Getting Naked-er: Sharon Olds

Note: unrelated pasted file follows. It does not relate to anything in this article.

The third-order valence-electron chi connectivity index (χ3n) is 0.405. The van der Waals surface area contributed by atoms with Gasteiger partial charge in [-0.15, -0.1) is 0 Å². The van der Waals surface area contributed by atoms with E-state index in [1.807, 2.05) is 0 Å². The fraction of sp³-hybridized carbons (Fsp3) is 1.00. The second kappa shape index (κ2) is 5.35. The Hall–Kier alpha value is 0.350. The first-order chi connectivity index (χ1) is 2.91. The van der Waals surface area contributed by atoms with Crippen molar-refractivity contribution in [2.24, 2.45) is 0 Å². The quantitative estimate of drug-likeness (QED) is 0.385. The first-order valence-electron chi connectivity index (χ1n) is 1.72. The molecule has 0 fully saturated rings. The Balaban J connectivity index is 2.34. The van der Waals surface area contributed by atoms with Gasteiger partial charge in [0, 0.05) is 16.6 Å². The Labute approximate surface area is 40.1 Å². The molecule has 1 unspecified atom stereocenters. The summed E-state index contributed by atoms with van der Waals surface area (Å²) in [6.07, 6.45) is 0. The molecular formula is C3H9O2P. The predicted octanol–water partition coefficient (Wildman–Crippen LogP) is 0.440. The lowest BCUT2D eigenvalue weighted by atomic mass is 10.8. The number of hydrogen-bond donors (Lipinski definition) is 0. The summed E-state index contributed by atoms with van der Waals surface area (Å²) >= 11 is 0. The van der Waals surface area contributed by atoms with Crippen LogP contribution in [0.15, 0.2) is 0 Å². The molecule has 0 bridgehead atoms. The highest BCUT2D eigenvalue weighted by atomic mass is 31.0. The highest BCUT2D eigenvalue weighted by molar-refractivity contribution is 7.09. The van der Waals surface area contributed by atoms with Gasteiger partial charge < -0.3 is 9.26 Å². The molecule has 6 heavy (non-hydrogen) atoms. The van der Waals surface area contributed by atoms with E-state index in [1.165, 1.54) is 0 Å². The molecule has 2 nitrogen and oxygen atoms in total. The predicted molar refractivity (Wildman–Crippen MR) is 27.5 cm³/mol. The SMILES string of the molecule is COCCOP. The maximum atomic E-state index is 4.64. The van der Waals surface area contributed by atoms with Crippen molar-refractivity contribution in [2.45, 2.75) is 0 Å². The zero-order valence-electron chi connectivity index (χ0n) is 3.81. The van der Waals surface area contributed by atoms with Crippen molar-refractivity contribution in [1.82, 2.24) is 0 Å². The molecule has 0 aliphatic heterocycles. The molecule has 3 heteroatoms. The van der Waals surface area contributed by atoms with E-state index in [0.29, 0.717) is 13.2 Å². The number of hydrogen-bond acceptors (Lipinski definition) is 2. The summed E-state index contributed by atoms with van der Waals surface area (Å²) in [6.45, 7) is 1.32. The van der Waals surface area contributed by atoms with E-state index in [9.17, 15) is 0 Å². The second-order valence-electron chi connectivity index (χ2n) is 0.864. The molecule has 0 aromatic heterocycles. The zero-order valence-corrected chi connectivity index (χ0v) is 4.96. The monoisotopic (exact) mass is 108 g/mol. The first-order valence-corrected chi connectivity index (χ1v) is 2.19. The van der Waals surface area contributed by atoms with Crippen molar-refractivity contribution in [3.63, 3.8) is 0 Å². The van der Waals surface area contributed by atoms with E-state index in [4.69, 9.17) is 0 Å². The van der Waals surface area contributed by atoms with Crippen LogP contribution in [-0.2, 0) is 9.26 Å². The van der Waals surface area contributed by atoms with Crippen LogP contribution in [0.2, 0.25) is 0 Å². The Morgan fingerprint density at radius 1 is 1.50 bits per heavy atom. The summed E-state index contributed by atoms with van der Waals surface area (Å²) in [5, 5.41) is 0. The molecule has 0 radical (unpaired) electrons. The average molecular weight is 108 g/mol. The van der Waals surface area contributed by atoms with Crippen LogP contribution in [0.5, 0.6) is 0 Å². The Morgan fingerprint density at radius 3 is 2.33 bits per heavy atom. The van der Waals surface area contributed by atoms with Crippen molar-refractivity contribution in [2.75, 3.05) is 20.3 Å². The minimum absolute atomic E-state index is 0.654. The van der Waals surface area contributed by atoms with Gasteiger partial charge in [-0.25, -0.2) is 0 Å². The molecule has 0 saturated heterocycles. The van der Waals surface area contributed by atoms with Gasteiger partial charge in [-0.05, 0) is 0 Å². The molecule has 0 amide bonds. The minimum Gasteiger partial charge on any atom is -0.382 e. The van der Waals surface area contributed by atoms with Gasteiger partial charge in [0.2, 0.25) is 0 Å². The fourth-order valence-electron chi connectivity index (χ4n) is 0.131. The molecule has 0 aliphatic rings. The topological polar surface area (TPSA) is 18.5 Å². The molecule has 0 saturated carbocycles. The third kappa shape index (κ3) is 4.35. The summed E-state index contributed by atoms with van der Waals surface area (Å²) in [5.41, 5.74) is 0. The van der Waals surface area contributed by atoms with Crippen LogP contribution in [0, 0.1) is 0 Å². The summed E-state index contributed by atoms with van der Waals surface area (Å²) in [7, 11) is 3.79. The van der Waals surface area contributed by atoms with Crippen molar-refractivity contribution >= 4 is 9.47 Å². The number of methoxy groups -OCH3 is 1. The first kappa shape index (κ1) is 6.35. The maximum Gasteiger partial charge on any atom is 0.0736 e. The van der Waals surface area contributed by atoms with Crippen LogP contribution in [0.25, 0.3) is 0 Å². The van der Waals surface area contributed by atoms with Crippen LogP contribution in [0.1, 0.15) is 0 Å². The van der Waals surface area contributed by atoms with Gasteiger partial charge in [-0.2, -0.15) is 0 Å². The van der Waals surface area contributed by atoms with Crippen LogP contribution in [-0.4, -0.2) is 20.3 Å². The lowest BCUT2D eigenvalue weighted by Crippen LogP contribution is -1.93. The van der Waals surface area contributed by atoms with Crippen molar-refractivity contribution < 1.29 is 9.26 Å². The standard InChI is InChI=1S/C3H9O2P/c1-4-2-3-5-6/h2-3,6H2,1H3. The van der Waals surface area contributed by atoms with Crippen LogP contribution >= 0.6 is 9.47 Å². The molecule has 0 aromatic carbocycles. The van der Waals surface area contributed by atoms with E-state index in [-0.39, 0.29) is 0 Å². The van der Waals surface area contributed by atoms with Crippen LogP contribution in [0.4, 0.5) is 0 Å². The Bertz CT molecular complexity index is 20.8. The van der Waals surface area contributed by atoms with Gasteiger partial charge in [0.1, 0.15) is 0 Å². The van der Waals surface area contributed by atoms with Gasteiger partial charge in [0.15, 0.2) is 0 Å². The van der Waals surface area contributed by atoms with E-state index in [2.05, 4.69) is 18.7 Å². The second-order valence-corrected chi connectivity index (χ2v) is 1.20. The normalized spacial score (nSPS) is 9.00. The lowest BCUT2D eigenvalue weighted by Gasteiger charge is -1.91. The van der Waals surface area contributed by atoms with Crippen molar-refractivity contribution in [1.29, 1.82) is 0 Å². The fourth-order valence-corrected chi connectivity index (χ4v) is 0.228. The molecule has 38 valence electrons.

I fell in love with poetry the day I first read Elizabeth Bishop’s poem “One Art” when I was fifteen years old. I had never seen or heard anything so beautiful, elegant, specific, and, in the end, utterly, disastrously heartbreaking. It remains, to this day, one of my favorite poems of all time. However, I first walked in to poetry, and I mean walked in, felt the table and the chairs around me, the slick bodies and their needs, and felt precariously at home, when I first read the work of Sharon Olds. The first book I bought of hers was, The Dead and the Living. And then, like a schoolgirl discovering pornography and self-love all at once, I read every one of her books that were out by that year (1998) and began to sink down into myself. It was a sinking. Yes. I sunk further in. I have the distinct memory of reading one of her poems, “Coming of Age 1966” and thinking, “this is absolutely true, it is truer than true, not just ‘this happened,’ but this truth has a naked-er nakedness,” as if someone had gone into a dressing room and emerged only in their bones. I had never known such a thing was possible. It seemed, well, it seemed wrong. It seemed selfish and dirty and too painful and angry and overwhelming and yet, it (the work) seemed not to care at all what I thought of it. It wanted to do only this, to tell you its truth, it did not need to be accepted in its isolated fury. And because of that, because of its defiance and headstrong “I, I, I” it was, to me, truly astounding. What I learned from her work, which I value deeply to this day, was what happened if you simply cut the head off of your own self-censorship demon. Just killed him. And kept, instead, working on what was truthful, and personal, and raw, and sometimes, so wrong it seemed unbearable. Like life could be, like life. No, I never wanted to live in her poems, but I needed to live in a world where their twisted logic, their lyrical pounce, their cut and flay, their turn inward without embarrassment, but exaltation, was possible. Like the first woman who rode a horse astride, said to hell with sidesaddle, she showed me what it was to ride the beast of your own past with power, with control, with beauty. I needed her poems to exist so I could begin to exist as a poet.